We know from photographers we meet in Greenland that the majority are looking for landscapes and wildlife; they like to explore the subtle colors of the destination and move from tiny details in rocks and ice to sweeping panoramic stories and back.
Light is a key tool for any photographer and it can be harnessed to create drama, contrasts, and to bring out emotions in the story of the image, which is why photo tours are always a combination of timing and location.
In Greenland, locations define our rough, mountainous and contrasting land, which is sparsely populated in small local communities, dominated by the enormous ice sheet, and shaped by the Arctic climate.
The night holds a special place in Greenland, both because the bright summer nights provide golden hour lighting conditions for hours, and because in late summer and throughout the winter season the dry climate and lack of light pollution bring out the northern lights and stars on the night skies.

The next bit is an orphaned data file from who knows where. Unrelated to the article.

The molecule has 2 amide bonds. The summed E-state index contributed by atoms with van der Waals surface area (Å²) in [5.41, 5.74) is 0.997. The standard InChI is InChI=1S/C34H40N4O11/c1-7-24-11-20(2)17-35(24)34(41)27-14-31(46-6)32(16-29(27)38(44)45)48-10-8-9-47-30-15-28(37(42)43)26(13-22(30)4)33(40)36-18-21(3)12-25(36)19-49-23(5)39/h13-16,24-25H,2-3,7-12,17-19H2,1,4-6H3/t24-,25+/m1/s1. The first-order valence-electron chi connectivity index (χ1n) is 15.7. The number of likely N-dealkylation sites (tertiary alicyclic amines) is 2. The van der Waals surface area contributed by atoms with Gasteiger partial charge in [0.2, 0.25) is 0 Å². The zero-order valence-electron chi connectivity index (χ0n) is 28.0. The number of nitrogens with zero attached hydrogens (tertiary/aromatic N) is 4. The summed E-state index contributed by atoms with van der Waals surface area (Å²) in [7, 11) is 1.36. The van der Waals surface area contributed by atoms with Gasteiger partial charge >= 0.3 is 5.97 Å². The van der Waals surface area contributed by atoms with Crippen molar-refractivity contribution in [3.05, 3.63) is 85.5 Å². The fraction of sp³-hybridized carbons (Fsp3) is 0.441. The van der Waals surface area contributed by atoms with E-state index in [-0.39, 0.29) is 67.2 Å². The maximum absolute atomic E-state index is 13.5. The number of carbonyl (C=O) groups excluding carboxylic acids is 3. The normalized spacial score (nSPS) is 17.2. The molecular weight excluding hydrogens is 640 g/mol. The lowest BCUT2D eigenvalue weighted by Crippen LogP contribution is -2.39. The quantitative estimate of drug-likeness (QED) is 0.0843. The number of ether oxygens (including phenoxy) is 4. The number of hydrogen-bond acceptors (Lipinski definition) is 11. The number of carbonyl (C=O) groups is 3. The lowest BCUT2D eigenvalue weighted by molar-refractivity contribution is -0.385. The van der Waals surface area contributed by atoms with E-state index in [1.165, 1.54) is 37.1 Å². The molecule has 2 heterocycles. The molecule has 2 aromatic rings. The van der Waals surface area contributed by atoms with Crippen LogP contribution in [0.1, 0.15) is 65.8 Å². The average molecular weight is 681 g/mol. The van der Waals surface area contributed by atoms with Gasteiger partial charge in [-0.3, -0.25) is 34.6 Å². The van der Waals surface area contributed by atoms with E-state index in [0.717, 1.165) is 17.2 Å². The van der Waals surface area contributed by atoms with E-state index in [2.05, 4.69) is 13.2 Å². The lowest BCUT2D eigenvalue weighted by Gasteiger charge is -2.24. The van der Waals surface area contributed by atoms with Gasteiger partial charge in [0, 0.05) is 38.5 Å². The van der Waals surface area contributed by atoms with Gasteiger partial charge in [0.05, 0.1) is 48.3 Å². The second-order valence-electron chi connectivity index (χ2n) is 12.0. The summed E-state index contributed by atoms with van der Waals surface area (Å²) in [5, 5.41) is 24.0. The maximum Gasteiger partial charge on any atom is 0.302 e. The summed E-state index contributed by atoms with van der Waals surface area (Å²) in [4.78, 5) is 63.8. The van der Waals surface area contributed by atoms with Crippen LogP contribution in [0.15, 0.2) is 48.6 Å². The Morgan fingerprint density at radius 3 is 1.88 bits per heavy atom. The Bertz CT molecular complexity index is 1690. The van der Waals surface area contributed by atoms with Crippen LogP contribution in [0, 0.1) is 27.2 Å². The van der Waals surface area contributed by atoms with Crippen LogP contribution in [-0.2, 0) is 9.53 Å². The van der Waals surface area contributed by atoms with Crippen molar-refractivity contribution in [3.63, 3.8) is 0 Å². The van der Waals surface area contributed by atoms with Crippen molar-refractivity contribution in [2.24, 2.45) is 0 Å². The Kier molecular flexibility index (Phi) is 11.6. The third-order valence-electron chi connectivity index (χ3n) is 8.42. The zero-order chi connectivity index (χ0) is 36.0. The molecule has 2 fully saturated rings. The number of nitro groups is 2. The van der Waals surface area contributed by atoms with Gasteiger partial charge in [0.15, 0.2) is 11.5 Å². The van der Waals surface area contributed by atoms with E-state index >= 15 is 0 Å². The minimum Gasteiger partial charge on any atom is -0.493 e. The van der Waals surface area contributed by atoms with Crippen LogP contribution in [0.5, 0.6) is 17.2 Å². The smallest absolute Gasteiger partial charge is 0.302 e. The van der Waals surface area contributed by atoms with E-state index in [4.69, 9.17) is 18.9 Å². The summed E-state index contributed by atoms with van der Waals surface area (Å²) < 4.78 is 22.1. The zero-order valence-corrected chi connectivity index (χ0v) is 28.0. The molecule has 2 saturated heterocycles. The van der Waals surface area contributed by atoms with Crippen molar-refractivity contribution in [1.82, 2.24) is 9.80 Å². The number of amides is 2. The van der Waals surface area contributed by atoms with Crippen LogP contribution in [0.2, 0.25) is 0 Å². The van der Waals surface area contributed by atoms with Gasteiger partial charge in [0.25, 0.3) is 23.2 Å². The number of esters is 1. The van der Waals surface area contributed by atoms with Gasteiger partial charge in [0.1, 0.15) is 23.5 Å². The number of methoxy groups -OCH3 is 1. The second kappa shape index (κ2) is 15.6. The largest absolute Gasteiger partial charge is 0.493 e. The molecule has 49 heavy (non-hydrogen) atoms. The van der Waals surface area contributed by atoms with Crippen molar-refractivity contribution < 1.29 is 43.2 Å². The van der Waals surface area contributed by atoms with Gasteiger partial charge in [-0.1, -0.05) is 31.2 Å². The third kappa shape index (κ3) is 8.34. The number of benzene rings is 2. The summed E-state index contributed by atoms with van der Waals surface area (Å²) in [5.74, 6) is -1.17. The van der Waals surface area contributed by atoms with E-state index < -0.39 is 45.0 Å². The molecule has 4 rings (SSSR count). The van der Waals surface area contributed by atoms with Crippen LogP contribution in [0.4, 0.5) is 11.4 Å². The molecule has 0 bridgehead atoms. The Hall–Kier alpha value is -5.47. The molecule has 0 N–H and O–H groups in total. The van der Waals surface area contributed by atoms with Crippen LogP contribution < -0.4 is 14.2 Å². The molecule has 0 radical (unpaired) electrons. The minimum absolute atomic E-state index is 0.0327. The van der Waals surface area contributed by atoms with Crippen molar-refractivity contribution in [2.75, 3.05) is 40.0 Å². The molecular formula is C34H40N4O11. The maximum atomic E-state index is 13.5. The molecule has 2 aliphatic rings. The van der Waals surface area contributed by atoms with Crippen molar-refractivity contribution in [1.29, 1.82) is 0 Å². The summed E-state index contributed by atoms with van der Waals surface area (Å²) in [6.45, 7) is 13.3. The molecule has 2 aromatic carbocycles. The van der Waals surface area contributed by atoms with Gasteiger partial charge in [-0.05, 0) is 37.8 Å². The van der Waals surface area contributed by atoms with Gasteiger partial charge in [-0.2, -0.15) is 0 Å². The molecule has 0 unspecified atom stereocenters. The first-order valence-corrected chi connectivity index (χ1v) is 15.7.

The northern lights, or aurora borealis, are the obvious attraction of the night, especially at latitudes around and just south of the Arctic Circle, such as Tasiilaq, Sisimiut, Nuuk, and Maniitsoq, where the northern lights are particularly bright from September until April.
The real gem, however, is Kangerlussuaq on the west coast, which delivers clear skies more than 300 nights a year, and where you can go on northern lights trips with World of Greenland Arctic Circle.
The darkness also brings out other adventures, both nature based and photographic, adding perspective and depth to the experience, and for many photographers night photography is a way to combine exciting challenges with an almost therapeutic activity.